SPM-8300 Air Separation Plant

Simtronics’ SPM-8300 Air Separation Plant simulator represents a typical commercial plant to produce very pure oxygen for the use in various process industries. Fairly pure nitrogen is produced as a byproduct. Oxygen and nitrogen are produced by chilling ambient air to very low temperatures where it liquefies. The liquefied air is then distilled at high and then low pressure to separate the oxygen and the nitrogen. The cold oxygen and nitrogen streams are warmed by exchanging heat with the feed air and the oxygen is delivered as vapor to a pipeline at battery limits.

Low temperatures are produced in the process by:

  • compressing the air
  • cooling the air with cooling water
  • cooling the air with cold oxygen and nitrogen distillation streams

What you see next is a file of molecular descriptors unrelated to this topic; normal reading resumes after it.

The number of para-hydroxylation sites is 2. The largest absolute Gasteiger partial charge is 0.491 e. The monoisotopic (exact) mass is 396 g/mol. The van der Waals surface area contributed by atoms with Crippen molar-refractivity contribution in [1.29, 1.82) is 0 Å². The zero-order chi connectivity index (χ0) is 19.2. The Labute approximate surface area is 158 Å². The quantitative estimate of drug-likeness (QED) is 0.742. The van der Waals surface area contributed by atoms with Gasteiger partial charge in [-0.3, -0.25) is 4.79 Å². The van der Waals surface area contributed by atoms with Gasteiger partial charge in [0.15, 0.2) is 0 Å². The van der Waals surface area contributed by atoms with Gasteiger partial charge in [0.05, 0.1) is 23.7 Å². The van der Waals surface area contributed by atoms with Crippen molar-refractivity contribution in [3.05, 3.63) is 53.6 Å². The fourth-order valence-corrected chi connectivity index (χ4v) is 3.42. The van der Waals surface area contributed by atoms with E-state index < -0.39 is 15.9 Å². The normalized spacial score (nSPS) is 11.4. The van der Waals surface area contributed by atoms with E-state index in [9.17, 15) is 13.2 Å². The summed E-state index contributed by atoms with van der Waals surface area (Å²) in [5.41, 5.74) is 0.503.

• extracting work from the high pressure air
  • depressuring the air which causes it to auto-refrigerate (chill down)

No external refrigeration is required to chill the air.

Detailed Process Description

Air Compression Section (refer to Simulation PFD No. 1)

Ambient air is compressed to high pressure by Air Compressors K-101A/B which are identical 3-stage centrifugal compressors with water-cooled intercoolers between the first and second stages and the second and third stages (intercoolers not shown on PFD No. 1). The A compressor is driven by a steam turbine KT-101A and the B compressor is driven by an electric motor KM-101B. Only one compressor is normally in operation. Hot compressed air leaving the compressors is cooled in Aftercooler E-101 using cooling water. Condensate is separated from the cooled air in Condensate K.O. Drum D-101.